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From: Peter Flynn <pflynn@imbolc.ucc.ie>
Date: 11 Aug 1997 10:56:08 +0100
To: wahlen@ph-cip.uni-koeln.de
Cc: www-html@w3.org
Message-id: <199708110956.KAA20347@imbolc.ucc.ie>
> Is there any reason why the HTML 4.0 draft refers to
> initialisms as "acronyms" and even names an element this way?
> According to all dictionaries and encyclopedias that I have
> checked, an acronym is a combination of other words' first
> letters to a new *word* ("radar", "laser"), something that is
> *not* "spoken by pronouncing the individual letters
> separately" - with regard to the pronunciation thus the exact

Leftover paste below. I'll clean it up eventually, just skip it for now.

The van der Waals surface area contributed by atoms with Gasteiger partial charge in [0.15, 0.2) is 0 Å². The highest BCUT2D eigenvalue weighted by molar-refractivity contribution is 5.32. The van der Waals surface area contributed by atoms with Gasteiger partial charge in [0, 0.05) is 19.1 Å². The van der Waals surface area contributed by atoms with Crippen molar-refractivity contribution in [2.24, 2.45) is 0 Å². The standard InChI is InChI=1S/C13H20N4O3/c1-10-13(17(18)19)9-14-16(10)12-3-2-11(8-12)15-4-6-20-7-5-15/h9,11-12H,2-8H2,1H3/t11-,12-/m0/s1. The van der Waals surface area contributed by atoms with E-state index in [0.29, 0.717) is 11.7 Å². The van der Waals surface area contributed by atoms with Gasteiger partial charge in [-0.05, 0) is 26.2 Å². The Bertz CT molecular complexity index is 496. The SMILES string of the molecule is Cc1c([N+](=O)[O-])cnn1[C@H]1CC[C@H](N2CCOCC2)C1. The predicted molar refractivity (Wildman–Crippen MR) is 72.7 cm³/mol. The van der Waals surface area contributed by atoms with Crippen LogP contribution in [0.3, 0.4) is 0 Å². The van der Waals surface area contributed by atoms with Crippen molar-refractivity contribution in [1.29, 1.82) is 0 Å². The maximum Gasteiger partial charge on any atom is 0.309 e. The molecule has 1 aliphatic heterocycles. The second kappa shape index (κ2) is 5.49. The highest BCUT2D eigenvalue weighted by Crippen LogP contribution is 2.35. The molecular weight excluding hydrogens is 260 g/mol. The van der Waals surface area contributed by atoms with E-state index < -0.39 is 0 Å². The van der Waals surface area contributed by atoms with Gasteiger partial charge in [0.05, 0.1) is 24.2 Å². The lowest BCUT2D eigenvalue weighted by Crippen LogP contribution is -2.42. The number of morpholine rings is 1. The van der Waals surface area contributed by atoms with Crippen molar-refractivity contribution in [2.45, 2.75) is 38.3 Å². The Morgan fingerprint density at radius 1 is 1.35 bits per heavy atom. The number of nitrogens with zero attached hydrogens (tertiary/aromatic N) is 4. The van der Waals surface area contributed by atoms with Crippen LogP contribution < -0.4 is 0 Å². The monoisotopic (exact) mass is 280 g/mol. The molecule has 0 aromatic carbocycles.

> opposite of what the draft talks about, "HTTP", "URL" and so
> on.

This is a common fallacy (that acronyms have to be pronounceable).
See http://www.ucc.ie/acronyms

Grammarians and lit critters need finer distinctions, but for all
practical purposes an acronym is exactly what it says it is: a name
formed from the heads of other names. There is no requirement that
it should be pronounceable as a word.

Received on Monday, 11 August 1997 05:55:07 UTC

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